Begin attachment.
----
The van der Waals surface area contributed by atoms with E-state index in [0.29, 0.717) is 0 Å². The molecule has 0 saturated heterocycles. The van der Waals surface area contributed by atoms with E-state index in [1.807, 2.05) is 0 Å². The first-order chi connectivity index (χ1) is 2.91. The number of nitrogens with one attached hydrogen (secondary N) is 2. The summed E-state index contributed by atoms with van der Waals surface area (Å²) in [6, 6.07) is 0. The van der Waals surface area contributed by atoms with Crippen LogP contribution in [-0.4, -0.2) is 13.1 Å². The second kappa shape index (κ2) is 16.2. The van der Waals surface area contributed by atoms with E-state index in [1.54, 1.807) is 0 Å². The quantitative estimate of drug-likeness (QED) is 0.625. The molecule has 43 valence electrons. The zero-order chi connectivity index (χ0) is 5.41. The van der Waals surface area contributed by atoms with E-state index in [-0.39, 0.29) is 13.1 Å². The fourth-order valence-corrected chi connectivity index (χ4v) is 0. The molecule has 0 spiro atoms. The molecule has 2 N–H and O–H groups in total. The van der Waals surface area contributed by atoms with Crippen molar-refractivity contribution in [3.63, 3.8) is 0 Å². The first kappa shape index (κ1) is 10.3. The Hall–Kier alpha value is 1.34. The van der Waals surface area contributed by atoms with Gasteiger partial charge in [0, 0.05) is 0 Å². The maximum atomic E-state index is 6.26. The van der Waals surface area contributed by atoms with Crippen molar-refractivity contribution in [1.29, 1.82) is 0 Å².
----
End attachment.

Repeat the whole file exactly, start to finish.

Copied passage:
The van der Waals surface area contributed by atoms with E-state index in [0.29, 0.717) is 0 Å². The molecule has 0 saturated heterocycles. The van der Waals surface area contributed by atoms with E-state index in [1.807, 2.05) is 0 Å². The first-order chi connectivity index (χ1) is 2.91. The number of nitrogens with one attached hydrogen (secondary N) is 2. The summed E-state index contributed by atoms with van der Waals surface area (Å²) in [6, 6.07) is 0. The van der Waals surface area contributed by atoms with Crippen LogP contribution in [-0.4, -0.2) is 13.1 Å². The second kappa shape index (κ2) is 16.2. The van der Waals surface area contributed by atoms with E-state index in [1.54, 1.807) is 0 Å². The quantitative estimate of drug-likeness (QED) is 0.625. The molecule has 43 valence electrons. The zero-order chi connectivity index (χ0) is 5.41. The van der Waals surface area contributed by atoms with E-state index in [-0.39, 0.29) is 13.1 Å². The fourth-order valence-corrected chi connectivity index (χ4v) is 0. The molecule has 0 spiro atoms. The molecule has 2 N–H and O–H groups in total. The van der Waals surface area contributed by atoms with Crippen molar-refractivity contribution in [3.63, 3.8) is 0 Å². The first kappa shape index (κ1) is 10.3. The Hall–Kier alpha value is 1.34. The van der Waals surface area contributed by atoms with Gasteiger partial charge in [0, 0.05) is 0 Å². The maximum atomic E-state index is 6.26. The van der Waals surface area contributed by atoms with Crippen molar-refractivity contribution in [1.29, 1.82) is 0 Å².